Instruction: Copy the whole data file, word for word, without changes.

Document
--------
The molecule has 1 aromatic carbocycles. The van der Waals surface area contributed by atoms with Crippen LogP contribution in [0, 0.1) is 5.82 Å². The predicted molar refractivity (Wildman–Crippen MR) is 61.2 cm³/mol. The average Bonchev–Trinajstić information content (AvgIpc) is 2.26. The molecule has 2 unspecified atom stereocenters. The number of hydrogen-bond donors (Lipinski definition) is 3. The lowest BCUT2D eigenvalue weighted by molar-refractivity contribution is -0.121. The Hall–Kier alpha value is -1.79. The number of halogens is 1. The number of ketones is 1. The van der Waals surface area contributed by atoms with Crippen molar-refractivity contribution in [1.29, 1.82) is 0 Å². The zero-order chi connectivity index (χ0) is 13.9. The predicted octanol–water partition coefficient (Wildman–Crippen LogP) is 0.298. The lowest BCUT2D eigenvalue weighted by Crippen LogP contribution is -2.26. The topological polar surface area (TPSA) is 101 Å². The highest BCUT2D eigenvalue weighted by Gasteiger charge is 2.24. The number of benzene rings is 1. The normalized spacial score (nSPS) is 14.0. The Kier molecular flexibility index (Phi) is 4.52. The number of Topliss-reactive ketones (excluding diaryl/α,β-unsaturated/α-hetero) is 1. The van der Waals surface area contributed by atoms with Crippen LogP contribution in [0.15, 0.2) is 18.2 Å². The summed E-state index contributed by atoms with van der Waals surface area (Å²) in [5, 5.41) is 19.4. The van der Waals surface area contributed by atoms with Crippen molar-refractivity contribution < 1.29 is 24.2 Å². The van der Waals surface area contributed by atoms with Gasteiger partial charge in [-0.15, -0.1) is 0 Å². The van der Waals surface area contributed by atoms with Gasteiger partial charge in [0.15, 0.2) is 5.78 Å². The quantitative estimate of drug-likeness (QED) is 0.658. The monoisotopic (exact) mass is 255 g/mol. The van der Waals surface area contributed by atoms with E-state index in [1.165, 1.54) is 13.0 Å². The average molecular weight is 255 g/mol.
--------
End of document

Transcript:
The molecule has 1 aromatic carbocycles. The van der Waals surface area contributed by atoms with Crippen LogP contribution in [0, 0.1) is 5.82 Å². The predicted molar refractivity (Wildman–Crippen MR) is 61.2 cm³/mol. The average Bonchev–Trinajstić information content (AvgIpc) is 2.26. The molecule has 2 unspecified atom stereocenters. The number of hydrogen-bond donors (Lipinski definition) is 3. The lowest BCUT2D eigenvalue weighted by molar-refractivity contribution is -0.121. The Hall–Kier alpha value is -1.79. The number of halogens is 1. The number of ketones is 1. The van der Waals surface area contributed by atoms with Crippen molar-refractivity contribution in [1.29, 1.82) is 0 Å². The zero-order chi connectivity index (χ0) is 13.9. The predicted octanol–water partition coefficient (Wildman–Crippen LogP) is 0.298. The lowest BCUT2D eigenvalue weighted by Crippen LogP contribution is -2.26. The topological polar surface area (TPSA) is 101 Å². The highest BCUT2D eigenvalue weighted by Gasteiger charge is 2.24. The number of benzene rings is 1. The normalized spacial score (nSPS) is 14.0. The Kier molecular flexibility index (Phi) is 4.52. The number of Topliss-reactive ketones (excluding diaryl/α,β-unsaturated/α-hetero) is 1. The van der Waals surface area contributed by atoms with Crippen LogP contribution in [0.15, 0.2) is 18.2 Å². The summed E-state index contributed by atoms with van der Waals surface area (Å²) in [5, 5.41) is 19.4. The van der Waals surface area contributed by atoms with Crippen molar-refractivity contribution < 1.29 is 24.2 Å². The van der Waals surface area contributed by atoms with Gasteiger partial charge in [-0.15, -0.1) is 0 Å². The van der Waals surface area contributed by atoms with Gasteiger partial charge in [0.15, 0.2) is 5.78 Å². The quantitative estimate of drug-likeness (QED) is 0.658. The monoisotopic (exact) mass is 255 g/mol. The van der Waals surface area contributed by atoms with E-state index in [1.165, 1.54) is 13.0 Å². The average molecular weight is 255 g/mol.